5. Justice for Working Americans: The past 30 years have witnessed a dramatic redistribution of national and personal income in favor of profits for the rich. At the same time, this period has been associated with a dramatic decline in the performance of the US economy. To raise the minimum wage would be literally the minimum we could do for those who have suffered from the economic crisis: the working population. It would be an act of justice.

He says the past 30 years have “been associated with a dramatic decline in the performance of the US economy”? Really? His definition of “performance” must be different from mine. Here is the Real (inflation adjusted) Per Capita Gross Domestic Product for the past 50 years:

Monetary Sovereignty

That looks like pretty good performance growth, but for the current recession period.

Bottom line, minimum wage laws do have some benefit. They prevent employers from being too exploitative and paying desperate workers starvation wages. But there is a downside — a major downside: Businesses measure production value of each asset, including employees.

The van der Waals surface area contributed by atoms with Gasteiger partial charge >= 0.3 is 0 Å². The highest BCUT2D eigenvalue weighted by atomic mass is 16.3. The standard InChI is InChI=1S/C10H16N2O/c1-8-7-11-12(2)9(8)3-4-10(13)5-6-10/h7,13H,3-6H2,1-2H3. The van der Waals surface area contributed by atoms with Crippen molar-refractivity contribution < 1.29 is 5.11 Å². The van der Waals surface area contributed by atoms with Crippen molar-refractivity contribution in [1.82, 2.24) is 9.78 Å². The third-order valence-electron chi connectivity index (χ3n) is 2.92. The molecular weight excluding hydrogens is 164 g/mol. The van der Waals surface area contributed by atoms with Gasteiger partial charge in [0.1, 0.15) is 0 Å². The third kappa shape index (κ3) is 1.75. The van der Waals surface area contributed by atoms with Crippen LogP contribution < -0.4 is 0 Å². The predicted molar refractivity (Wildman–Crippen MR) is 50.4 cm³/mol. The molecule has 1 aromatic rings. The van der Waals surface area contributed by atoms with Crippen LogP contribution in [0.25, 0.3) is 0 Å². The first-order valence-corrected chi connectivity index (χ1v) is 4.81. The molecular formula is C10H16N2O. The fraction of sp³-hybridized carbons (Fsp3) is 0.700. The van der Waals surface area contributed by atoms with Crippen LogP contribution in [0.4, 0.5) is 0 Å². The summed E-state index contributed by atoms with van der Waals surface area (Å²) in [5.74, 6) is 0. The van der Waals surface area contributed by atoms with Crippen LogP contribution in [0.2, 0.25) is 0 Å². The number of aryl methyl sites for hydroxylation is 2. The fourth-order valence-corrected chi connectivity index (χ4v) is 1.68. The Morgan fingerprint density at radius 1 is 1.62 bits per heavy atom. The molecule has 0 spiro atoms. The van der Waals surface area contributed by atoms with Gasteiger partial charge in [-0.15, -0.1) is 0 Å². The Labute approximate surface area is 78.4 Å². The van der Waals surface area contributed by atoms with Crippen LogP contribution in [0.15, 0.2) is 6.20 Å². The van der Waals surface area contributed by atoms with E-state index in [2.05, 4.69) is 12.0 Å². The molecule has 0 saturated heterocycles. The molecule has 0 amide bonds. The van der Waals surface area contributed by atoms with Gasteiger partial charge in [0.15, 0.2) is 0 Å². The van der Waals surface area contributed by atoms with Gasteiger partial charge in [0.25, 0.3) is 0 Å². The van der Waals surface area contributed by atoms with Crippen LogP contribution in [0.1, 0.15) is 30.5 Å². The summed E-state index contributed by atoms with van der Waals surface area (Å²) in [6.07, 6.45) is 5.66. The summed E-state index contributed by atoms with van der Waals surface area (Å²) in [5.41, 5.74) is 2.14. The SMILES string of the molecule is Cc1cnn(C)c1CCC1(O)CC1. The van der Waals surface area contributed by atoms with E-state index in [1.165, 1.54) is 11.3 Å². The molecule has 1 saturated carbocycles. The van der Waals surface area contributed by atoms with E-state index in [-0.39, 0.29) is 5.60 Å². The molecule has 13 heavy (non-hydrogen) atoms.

As employee costs goes up, businesses look for alternatives, like mechanization and shipping jobs overseas. So minimum wage runs head-on into unemployment. Further, it does nothing at all, for the vast majority of people who already receive more than minimum wage, but still are part of the 99% lower income group.

Finally, minimum wage does not add dollars to the economy, so is not stimulative. It may, in fact, subtract dollars from the economy, as overseas payrolls increase.

All 5 of Mr. Auerback’s goals can be accomplished with the following nine steps, none of which involve minimum wage:

1. Eliminate FICA (Click here)
2. Medicare — parts A, B & D — for everyone
3. Send every American citizen an annual check for $5,000 or give every state $5,000 per capita (Click here)
4. Long-term nursing care for everyone
5. Free education (including post-grad) for everyone
6. Salary for attending school (Click here)
7. Eliminate corporate taxes
8. Increase the standard income tax deduction annually
9. Increase federal spending on the myriad initiatives that benefit America

In short, the solutions lie with added government deficit spending, not with added burdens to business.

Rodger Malcolm Mitchell
Monetary Sovereignty

No nation can tax itself into prosperity, nor grow without money growth. Monetary Sovereignty: Cutting federal deficits to grow the economy is like applying leeches to cure anemia. Two key equations in economics:
Federal Deficits – Net Imports = Net Private Savings
Gross Domestic Product = Federal Spending + Private Investment and Consumption + Net exports